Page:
Having a financial system where every decision takes climate change into account.
What do we need to achieve at COP26? Which coordinated international actions to tackle climate change are realistic?
The first presentation to KENFO’s Annual Asset Manager Conference and keynote address was delivered by Mark Carney, UN Special Envoy on Climate Action and Finance and former Governor of both the Bank of England and the Bank of Canada. Mark Carney is also the Prime Minister’s Finance Advisor for COP26, taking place in Glasgow immediately after KENFO’s Annual Asset Manager Conference from October 31 until November 12, 2021.
The UN Special Envoy described his assessment on the current situation as glass half full: part of the positive are the changes that are happening in the financial sector and, another positive is that finally the logic of the Paris Agreement is arriving at the country level. Commitments have to be backed up by ambitious and credible climate policies, because the more policy has credibility and predictability the more the financial sector will put money to work in anticipation of those policies creating a virtuous cycle of large scale investment, faster decarbonization, more jobs and faster growth. His core and simple message for the governments is that the money for ambitious climate action is coming into place and the financial sector is being transformed. The net zero principles become an organizing principle that cascades down to the company level and is now moving into the financial sector, to the end of having a financial system on which every decision takes climate change into account. The objective has also been to make global climate related financial disclosure mandatory and for this purpose a new standards board would be formally announced in Glasgow, the International Sustainability Standards Board (ISSB) to be headquartered in Frankfurt Germany, with another office in Montreal. The ISSB intends to produce a climate disclosure standard based on existing standards of the TCFD by the middle of next year.
Mr Carney explained that COP also was to bring climate risk management into the heart of finance: using the Network of Central Banks and Supervisors for Greening the Financial System (NGFS) with over 90 authorities as of today 85% of the world’s emission and all of the globally systemically important financial institutions will be covered. Regarding a reasonable estimate on the costs of the energy transition over the course of the next three decades, he pointed to an amount of around 100 trillion dollars [now $130 trillion as announced at COP]. With regard to enormous financing needs for the climate transition he referred to the “Glasgow Financial Alliance for Net Zero” (GFANZ), bringing together asset owners, asset managers, banks, insurance companies, across the spectrum of finance with over 450 major financial institutions from 45 countries of all continents, having a cumulative balance sheet of above a 100 trillion dollars. That would be a reasonable estimate what the energy transition is going to cost globally over the course of the next decades.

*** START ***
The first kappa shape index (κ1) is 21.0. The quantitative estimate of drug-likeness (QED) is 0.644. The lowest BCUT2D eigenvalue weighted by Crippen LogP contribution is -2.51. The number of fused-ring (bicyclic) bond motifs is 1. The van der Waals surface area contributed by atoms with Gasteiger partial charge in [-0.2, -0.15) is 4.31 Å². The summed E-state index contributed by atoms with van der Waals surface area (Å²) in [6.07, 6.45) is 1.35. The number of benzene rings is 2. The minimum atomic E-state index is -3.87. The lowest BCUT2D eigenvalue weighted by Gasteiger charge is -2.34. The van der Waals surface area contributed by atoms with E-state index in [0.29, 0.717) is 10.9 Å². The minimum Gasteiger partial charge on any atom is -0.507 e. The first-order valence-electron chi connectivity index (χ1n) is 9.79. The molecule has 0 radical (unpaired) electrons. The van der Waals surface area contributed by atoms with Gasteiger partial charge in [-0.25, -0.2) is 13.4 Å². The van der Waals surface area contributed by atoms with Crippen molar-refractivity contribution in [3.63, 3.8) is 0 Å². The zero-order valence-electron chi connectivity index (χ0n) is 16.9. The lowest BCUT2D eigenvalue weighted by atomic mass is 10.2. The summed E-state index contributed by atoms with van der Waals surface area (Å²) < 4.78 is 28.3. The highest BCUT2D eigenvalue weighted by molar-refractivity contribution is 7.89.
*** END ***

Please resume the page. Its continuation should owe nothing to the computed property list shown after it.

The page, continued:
His bid for the time after COP26 is to connect the supply of capital in the developed economies with the demand for it in the emerging and developing world. According to most estimates, emerging and developing economies will need an additional one trillion dollars a year for climate finance by the latter half of this decade. Carney called for a need to turn billions of public capital into trillions of private capital. So-called blended finance vehicles so far only have mobilized only fractions of the dollars put to work rather than multiples of them. Therefore, he is advocating for a new approach and to look at country platforms to deliver the financing needed using high multiplied blended finance structures with first loss elements. The private financial sector is looking for Paris aligned assets and can thus, contribute greatly to the transition.